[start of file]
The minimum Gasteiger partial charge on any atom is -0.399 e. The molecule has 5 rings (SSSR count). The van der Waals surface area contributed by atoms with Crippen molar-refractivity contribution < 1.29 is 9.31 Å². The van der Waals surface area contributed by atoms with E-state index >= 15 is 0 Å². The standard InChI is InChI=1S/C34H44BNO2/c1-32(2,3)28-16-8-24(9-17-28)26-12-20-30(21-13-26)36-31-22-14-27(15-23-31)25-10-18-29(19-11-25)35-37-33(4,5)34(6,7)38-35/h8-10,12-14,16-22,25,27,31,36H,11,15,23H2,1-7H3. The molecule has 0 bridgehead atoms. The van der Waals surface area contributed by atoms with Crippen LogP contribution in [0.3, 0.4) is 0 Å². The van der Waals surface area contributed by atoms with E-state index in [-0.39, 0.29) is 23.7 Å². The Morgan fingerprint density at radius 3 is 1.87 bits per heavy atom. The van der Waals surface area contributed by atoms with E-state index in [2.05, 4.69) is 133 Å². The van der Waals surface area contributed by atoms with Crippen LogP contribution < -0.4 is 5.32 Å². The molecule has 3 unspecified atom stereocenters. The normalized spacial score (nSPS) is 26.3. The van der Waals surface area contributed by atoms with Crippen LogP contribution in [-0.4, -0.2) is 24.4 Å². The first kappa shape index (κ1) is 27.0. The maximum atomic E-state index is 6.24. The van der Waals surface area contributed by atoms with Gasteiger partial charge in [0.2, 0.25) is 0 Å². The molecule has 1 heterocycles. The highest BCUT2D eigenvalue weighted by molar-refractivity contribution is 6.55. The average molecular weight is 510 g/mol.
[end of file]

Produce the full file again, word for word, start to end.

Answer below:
The minimum Gasteiger partial charge on any atom is -0.399 e. The molecule has 5 rings (SSSR count). The van der Waals surface area contributed by atoms with Crippen molar-refractivity contribution < 1.29 is 9.31 Å². The van der Waals surface area contributed by atoms with E-state index >= 15 is 0 Å². The standard InChI is InChI=1S/C34H44BNO2/c1-32(2,3)28-16-8-24(9-17-28)26-12-20-30(21-13-26)36-31-22-14-27(15-23-31)25-10-18-29(19-11-25)35-37-33(4,5)34(6,7)38-35/h8-10,12-14,16-22,25,27,31,36H,11,15,23H2,1-7H3. The molecule has 0 bridgehead atoms. The van der Waals surface area contributed by atoms with Crippen LogP contribution in [0.3, 0.4) is 0 Å². The van der Waals surface area contributed by atoms with E-state index in [-0.39, 0.29) is 23.7 Å². The Morgan fingerprint density at radius 3 is 1.87 bits per heavy atom. The van der Waals surface area contributed by atoms with E-state index in [2.05, 4.69) is 133 Å². The van der Waals surface area contributed by atoms with Crippen LogP contribution < -0.4 is 5.32 Å². The molecule has 3 unspecified atom stereocenters. The normalized spacial score (nSPS) is 26.3. The van der Waals surface area contributed by atoms with Crippen LogP contribution in [-0.4, -0.2) is 24.4 Å². The first kappa shape index (κ1) is 27.0. The maximum atomic E-state index is 6.24. The van der Waals surface area contributed by atoms with Gasteiger partial charge in [0.2, 0.25) is 0 Å². The molecule has 1 heterocycles. The highest BCUT2D eigenvalue weighted by molar-refractivity contribution is 6.55. The average molecular weight is 510 g/mol.